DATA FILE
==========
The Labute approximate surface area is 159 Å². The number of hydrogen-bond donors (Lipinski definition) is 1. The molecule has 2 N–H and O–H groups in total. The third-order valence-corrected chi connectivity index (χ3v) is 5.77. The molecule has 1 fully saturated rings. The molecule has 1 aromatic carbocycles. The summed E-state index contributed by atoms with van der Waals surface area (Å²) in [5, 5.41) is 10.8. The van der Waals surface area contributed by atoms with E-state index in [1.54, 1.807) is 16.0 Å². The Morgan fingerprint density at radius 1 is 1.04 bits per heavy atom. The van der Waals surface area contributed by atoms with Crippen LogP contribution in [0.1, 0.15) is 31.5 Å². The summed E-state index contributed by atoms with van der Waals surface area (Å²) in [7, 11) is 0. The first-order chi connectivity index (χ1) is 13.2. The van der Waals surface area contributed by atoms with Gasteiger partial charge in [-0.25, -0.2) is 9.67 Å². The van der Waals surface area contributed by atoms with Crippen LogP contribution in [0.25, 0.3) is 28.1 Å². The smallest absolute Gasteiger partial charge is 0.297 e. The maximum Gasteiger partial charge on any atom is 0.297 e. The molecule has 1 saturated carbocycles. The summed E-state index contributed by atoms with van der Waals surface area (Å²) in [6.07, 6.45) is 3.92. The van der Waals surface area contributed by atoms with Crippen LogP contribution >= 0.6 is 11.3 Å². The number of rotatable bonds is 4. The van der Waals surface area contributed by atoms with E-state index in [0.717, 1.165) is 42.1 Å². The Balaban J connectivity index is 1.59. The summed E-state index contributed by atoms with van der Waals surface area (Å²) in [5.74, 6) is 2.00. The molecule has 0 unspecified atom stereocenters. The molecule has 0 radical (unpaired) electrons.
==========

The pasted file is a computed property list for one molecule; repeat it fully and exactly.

The Labute approximate surface area is 159 Å². The number of hydrogen-bond donors (Lipinski definition) is 1. The molecule has 2 N–H and O–H groups in total. The third-order valence-corrected chi connectivity index (χ3v) is 5.77. The molecule has 1 fully saturated rings. The molecule has 1 aromatic carbocycles. The summed E-state index contributed by atoms with van der Waals surface area (Å²) in [5, 5.41) is 10.8. The van der Waals surface area contributed by atoms with E-state index in [1.54, 1.807) is 16.0 Å². The Morgan fingerprint density at radius 1 is 1.04 bits per heavy atom. The van der Waals surface area contributed by atoms with Crippen LogP contribution in [0.1, 0.15) is 31.5 Å². The summed E-state index contributed by atoms with van der Waals surface area (Å²) in [7, 11) is 0. The first-order chi connectivity index (χ1) is 13.2. The van der Waals surface area contributed by atoms with Gasteiger partial charge in [-0.25, -0.2) is 9.67 Å². The van der Waals surface area contributed by atoms with Crippen LogP contribution in [0.25, 0.3) is 28.1 Å². The smallest absolute Gasteiger partial charge is 0.297 e. The maximum Gasteiger partial charge on any atom is 0.297 e. The molecule has 1 saturated carbocycles. The summed E-state index contributed by atoms with van der Waals surface area (Å²) in [6.07, 6.45) is 3.92. The van der Waals surface area contributed by atoms with Crippen LogP contribution >= 0.6 is 11.3 Å². The number of rotatable bonds is 4. The van der Waals surface area contributed by atoms with E-state index in [0.717, 1.165) is 42.1 Å². The Balaban J connectivity index is 1.59. The summed E-state index contributed by atoms with van der Waals surface area (Å²) in [5.74, 6) is 2.00. The molecule has 0 unspecified atom stereocenters. The molecule has 0 radical (unpaired) electrons.